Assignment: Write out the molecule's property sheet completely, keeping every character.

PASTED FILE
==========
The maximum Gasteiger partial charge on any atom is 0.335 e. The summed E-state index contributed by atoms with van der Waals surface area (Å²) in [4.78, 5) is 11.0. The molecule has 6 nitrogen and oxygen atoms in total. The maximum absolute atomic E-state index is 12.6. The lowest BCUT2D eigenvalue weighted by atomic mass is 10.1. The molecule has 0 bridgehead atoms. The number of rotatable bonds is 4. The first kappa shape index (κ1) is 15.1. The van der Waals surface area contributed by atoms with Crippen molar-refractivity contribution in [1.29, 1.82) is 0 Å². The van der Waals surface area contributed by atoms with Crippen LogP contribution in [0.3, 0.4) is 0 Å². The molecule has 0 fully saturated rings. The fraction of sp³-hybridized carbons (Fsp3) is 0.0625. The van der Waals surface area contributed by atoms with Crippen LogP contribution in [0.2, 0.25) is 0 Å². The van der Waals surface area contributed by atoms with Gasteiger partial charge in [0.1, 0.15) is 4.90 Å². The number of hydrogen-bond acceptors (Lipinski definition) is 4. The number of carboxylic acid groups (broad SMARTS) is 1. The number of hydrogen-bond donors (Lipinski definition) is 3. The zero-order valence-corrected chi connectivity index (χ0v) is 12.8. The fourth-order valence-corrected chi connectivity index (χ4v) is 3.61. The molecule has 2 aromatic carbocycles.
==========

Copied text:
The maximum Gasteiger partial charge on any atom is 0.335 e. The summed E-state index contributed by atoms with van der Waals surface area (Å²) in [4.78, 5) is 11.0. The molecule has 6 nitrogen and oxygen atoms in total. The maximum absolute atomic E-state index is 12.6. The lowest BCUT2D eigenvalue weighted by atomic mass is 10.1. The molecule has 0 bridgehead atoms. The number of rotatable bonds is 4. The first kappa shape index (κ1) is 15.1. The van der Waals surface area contributed by atoms with Crippen molar-refractivity contribution in [1.29, 1.82) is 0 Å². The van der Waals surface area contributed by atoms with Crippen LogP contribution in [0.3, 0.4) is 0 Å². The molecule has 0 fully saturated rings. The fraction of sp³-hybridized carbons (Fsp3) is 0.0625. The van der Waals surface area contributed by atoms with Crippen LogP contribution in [0.2, 0.25) is 0 Å². The van der Waals surface area contributed by atoms with Gasteiger partial charge in [0.1, 0.15) is 4.90 Å². The number of hydrogen-bond acceptors (Lipinski definition) is 4. The number of carboxylic acid groups (broad SMARTS) is 1. The number of hydrogen-bond donors (Lipinski definition) is 3. The zero-order valence-corrected chi connectivity index (χ0v) is 12.8. The fourth-order valence-corrected chi connectivity index (χ4v) is 3.61. The molecule has 2 aromatic carbocycles.